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Meriden Father Facing Deportation Speaks About Decision to Take Sanctuary in New Haven Church

Reyes has been living in Connecticut with his wife and children since 1997 and the problem came in 2007 when the family was vacationing and accidentally crossed into Canada

A Meriden father who sought sanctuary in a New Haven church when he was supposed to be deported Tuesday to Ecuador said he does not want to be separated from his children and is prepared to stay as long as he has the support of his family in the decision.

Marco Reyes, a father of three and the family's sole provider, learned in July when he reported to U.S. Immigration and Customs Enforcement, as scheduled, that he would have to leave behind the life he built in Meriden and head back to Ecuador by Aug. 8.

Instead, Reyes took sanctuary at the First and Summerfield United Methodist Church in New Haven with his family members.

U.S. Customs and Immigration officials said that a federal immigration judge issued a final order of removal for Reyes in 2009 and Reyes was granted a stay of removal to allow him to pursue legal options in his immigration proceedings but has since exhausted his legal options.

Reyes explained that he came to the U.S. in 1997 because he wanted to build a better life for his family. He did that by working a construction job as he and his wife raised their three children. He said he has no criminal record.

Reyes has been living in Connecticut with his wife and children since 1997 and the problem came in 2007 when the family was vacationing and accidentally crossed into Canada.

Federal immigration authorities apprehended Reyes as they tried to return and supporters said he has been checking in with ICE since 2016.

“I am very honest in this country. Very, very honest. I pay my taxes, I pay everything. So I don’t understand. Why me?” Reyes said. 

Reyes said that it is frustrating to be stuck at the church because he cannot provide for his family, but that all the support he has received from the community has been a blessing. Senator Richard Blumenthal has called on ICE to reconsider the order, saying the move is a result of the Trump administration’s “cruel and inhumane immigration policies.”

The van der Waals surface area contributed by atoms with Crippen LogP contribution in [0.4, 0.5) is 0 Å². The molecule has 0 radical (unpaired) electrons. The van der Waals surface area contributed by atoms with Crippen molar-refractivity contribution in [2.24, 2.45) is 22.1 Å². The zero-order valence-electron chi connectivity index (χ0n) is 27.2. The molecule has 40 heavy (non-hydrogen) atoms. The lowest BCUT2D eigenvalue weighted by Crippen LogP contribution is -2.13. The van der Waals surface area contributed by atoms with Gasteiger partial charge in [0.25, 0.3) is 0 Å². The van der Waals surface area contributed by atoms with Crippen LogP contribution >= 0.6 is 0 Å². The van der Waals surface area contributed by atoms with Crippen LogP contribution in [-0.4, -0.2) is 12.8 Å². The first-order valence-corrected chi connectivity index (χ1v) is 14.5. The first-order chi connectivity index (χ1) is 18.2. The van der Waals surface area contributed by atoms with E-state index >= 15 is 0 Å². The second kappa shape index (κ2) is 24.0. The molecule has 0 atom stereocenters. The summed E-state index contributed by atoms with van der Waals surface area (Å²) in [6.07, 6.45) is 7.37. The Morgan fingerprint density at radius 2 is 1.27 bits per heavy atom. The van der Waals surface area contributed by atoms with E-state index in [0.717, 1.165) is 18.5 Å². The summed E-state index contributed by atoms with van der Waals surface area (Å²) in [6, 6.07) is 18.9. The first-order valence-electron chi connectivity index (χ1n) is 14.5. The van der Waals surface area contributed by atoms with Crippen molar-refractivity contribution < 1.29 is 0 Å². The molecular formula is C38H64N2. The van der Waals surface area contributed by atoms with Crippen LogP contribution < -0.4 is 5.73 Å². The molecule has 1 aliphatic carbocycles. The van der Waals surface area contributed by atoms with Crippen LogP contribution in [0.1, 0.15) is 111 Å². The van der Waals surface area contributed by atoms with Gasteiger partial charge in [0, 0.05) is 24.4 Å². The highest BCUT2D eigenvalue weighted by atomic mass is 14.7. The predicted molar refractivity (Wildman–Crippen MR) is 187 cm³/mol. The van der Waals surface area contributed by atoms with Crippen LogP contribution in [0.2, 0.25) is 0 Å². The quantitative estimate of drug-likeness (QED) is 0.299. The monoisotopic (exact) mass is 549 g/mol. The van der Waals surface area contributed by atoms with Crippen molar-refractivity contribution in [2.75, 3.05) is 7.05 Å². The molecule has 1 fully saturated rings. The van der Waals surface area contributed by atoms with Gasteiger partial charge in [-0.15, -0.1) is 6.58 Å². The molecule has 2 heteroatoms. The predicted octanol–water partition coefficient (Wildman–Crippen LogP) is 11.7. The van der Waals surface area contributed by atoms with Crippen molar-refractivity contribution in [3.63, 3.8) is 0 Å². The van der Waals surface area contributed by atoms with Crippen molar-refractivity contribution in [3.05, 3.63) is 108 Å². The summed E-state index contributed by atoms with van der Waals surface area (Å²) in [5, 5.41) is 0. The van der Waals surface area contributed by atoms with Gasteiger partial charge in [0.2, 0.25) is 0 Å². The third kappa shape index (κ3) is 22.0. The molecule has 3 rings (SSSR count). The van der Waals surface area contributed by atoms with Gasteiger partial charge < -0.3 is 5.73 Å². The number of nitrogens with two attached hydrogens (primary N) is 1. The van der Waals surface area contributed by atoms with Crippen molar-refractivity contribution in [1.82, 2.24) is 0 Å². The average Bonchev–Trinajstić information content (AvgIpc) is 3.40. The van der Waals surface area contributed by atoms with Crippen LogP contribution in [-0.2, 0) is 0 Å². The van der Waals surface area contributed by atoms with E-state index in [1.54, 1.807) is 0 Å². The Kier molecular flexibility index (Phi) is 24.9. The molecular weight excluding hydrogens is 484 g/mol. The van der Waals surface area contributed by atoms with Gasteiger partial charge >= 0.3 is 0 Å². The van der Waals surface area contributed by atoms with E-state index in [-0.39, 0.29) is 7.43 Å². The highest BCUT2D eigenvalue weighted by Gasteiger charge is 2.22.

His 12-year-old daughter Adriana, who is staying at the church with her father, said she hated the thought of being separated and wished that President Donald Trump would consider what deportation does to families.

“He should think about all those families that their families are getting destroyed, separated – maybe they won’t get to see them for – maybe forever,” she said.

She also asked that people who wanted her father to leave stop and think about that the situation really means, and how they would feel if it were them.

“You don’t like when you’re separated from your family. You never want to go through that,” she said.

Shawn Neudauer, ICE spokesman for the New England area said that Reyes is now considered an ICE fugitive for refusing to comply with the removal order and will be arrested when encountered. It is ICE's policy not to apprehend people in sensitive locations like churches unless there are pressing circumstances.

"A federal immigration judge’s orders cannot be ignored. ICE and the courts can delay acting on an order to ensure all applicable legal processes and possible benefits are followed and/or reviewed, which occurred in this case. However, after these legal options are exhausted, ICE must still carry out the judge’s order in the absence of any other mitigating factors," Neudauer said in a statement.

Reyes is not the first Connecticut resident to seek refuge in a church while fighting deportation.

Nury Chavarria, a mother of four, who left Guatemala in 1993, when she was 19, sought sanctuary at Iglesia De Dios Pentecostal Church in New Haven, and has since been granted a stay that will allow her to remain in the country.

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